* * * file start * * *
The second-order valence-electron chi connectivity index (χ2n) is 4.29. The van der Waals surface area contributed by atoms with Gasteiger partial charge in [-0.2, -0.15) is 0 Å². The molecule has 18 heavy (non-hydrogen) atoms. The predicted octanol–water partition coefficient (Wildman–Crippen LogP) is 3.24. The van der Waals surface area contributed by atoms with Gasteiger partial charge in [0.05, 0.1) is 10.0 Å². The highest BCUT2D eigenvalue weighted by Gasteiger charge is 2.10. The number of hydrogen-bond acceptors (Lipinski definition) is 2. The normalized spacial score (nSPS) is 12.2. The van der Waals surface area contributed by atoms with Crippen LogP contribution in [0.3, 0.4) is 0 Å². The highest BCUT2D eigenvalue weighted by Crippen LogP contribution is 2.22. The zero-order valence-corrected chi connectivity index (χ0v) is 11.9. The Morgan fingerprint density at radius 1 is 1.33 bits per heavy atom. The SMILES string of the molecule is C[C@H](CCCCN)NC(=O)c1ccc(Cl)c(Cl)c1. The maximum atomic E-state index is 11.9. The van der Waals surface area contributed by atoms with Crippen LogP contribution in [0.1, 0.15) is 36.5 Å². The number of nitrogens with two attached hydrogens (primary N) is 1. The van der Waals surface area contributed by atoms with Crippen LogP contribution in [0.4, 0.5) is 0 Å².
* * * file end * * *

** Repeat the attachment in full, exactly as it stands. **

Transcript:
The second-order valence-electron chi connectivity index (χ2n) is 4.29. The van der Waals surface area contributed by atoms with Gasteiger partial charge in [-0.2, -0.15) is 0 Å². The molecule has 18 heavy (non-hydrogen) atoms. The predicted octanol–water partition coefficient (Wildman–Crippen LogP) is 3.24. The van der Waals surface area contributed by atoms with Gasteiger partial charge in [0.05, 0.1) is 10.0 Å². The highest BCUT2D eigenvalue weighted by Gasteiger charge is 2.10. The number of hydrogen-bond acceptors (Lipinski definition) is 2. The normalized spacial score (nSPS) is 12.2. The van der Waals surface area contributed by atoms with Crippen LogP contribution in [0.3, 0.4) is 0 Å². The highest BCUT2D eigenvalue weighted by Crippen LogP contribution is 2.22. The zero-order valence-corrected chi connectivity index (χ0v) is 11.9. The Morgan fingerprint density at radius 1 is 1.33 bits per heavy atom. The SMILES string of the molecule is C[C@H](CCCCN)NC(=O)c1ccc(Cl)c(Cl)c1. The maximum atomic E-state index is 11.9. The van der Waals surface area contributed by atoms with Crippen LogP contribution in [0.1, 0.15) is 36.5 Å². The number of nitrogens with two attached hydrogens (primary N) is 1. The van der Waals surface area contributed by atoms with Crippen LogP contribution in [0.4, 0.5) is 0 Å².